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I’m someone who loves eating out – especially breakfast and lunch. I’ve done quite a bit of dinner eating out, but the opportunity is now scarce and I don’t mind. The menus for the other two meals are just as satisfying, and you don’t have to wear any makeup or fancy shoes.
Fast food places were okay when the kids were younger and we took them there for an occasional treat. You don’t have to be a Rhodes Scholar to know that burgers, fries, and milk shakes are not good for anyone but, once in a great while they can be tolerated.
Point me anyplace that serves a good fish chowder and I’ll move right in. I am going to say that I rarely find a chowder better or even as good as my own homemade. This I can get attested to by anyone who’s had some of mine. I take no credit for the dish because I was taught how to make it by a neighbor years ago who was a native Californian and had never been near New England. I never knew where she learned her recipe, but she was a good cook generally, and might have learned the chowder secrets from a relative who did have some Yankee roots.
If I had to grade my favorite kinds of restaurants, Italian and Seafood places would head my list. Over the span of time, I can recall with great fondness two Italian restaurants. One was in San Francisco, and one, believe it or not, in Las Vegas. Both were small and both were family owned and operated with Mama in charge of all the cooking, and great cooking it was. Years ago, the North Beach section of San Francisco was Little Italy. It’s where the Bank of Italy was located, a tiny place that emerged as the Bank of America. All the shops were owned by Italians. Pizzas and bread were baked in brick ovens. The famous San Francisco French Bread was actually Italian bread, always sold in paper bags.
The little restaurant we frequented was overflowing with family members, serving as cooks, bakers, waiters, and cashier. The juke box played only opera and a son, named Mario, sang every tenor aria as he bustled around waiting on tables. Occasionally, one of his parents would pop out of the kitchen to scream at him in Italian to “shut up”, which prompted him to scream something back in Italian, which started a fight. This happened fairly frequently and if it bothered you, go get your blissful pasta someplace else. On occasion, Mario, knowing us fairly well as frequent customers, would collapse at our table in tears, complaining about his terrible life and lost opportunity to be another Caruso. We sympathized but never missed a forkful.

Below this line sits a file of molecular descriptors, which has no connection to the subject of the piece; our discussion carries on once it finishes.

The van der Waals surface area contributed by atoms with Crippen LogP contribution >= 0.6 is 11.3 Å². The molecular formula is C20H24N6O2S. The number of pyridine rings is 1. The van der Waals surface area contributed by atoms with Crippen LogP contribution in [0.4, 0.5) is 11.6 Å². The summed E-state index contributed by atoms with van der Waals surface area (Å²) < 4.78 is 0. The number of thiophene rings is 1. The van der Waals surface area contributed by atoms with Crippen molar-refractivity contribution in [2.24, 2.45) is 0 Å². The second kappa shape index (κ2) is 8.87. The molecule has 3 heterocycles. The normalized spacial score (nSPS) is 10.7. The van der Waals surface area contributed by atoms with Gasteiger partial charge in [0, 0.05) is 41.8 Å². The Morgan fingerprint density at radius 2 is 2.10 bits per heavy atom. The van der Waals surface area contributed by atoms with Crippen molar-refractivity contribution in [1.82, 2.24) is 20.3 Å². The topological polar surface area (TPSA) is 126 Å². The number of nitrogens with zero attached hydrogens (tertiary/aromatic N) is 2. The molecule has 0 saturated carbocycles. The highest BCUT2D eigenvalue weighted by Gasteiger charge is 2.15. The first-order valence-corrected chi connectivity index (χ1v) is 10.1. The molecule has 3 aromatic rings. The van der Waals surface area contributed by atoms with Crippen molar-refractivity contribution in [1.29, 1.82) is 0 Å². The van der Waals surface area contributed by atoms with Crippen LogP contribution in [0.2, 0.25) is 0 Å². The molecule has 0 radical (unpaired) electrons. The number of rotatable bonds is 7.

The other restaurant was located on the outskirts of Vegas; far enough away from the strip so you could pretend you were living in the real world. This was another family organization, the father having trekked his family away from New York several years before. This meant his cooking was more Sicilian than the Italian restaurant in California, many of them with roots in Northern Italy. The cuisines are pretty different, and I like both. We were happier eating in this restaurant since the places in Vegas were usually in casinos where eating is far less important than gambling. The family was delightful – no screaming fights or frustrated opera singers. The youngest child in the family was an 18 year old daughter of much beauty, who was named Queen of the annual Vegas festival. She rode on a float, down the strip, looking like a gorgeous Spanish princess.
Yesterday, Adele’s family and I went to lunch. We decided to try a relatively new place in town, whose name I can’t remember but it bears the name Texas something or other. It was pretty much what I expected. There was Willy Nelson on the jukebox and that was OK because I happen to love Willy, especially when he sings old standard songs from the 40’s. Unfortunately, I couldn’t hear him too well because the general noise level was so high everyone had to shout to be heard.
The serving people were wonderful and the food was really pretty good. No fish chowder, of course, and no Italian food. Fortunately, not too much Texas food, either. Ever have a Texan serve you deep fried carrots, or moon rock biscuits? The place was a challenge for a serious cholesterol counter, but I’m getting pretty good at avoiding trouble. Anyway, it was fun – the waiters even did some Texas style dancing a couple of times – like a yeehaw stomp, slap, chorus line. I was the only one in the whole place who applauded and thanked them.
Next weekend is Mother’s Day. Maybe I’ll be able to go out again, or better yet, stay home and have a bowl of fish chowder, a plate of pasta, and a sugar free dessert.
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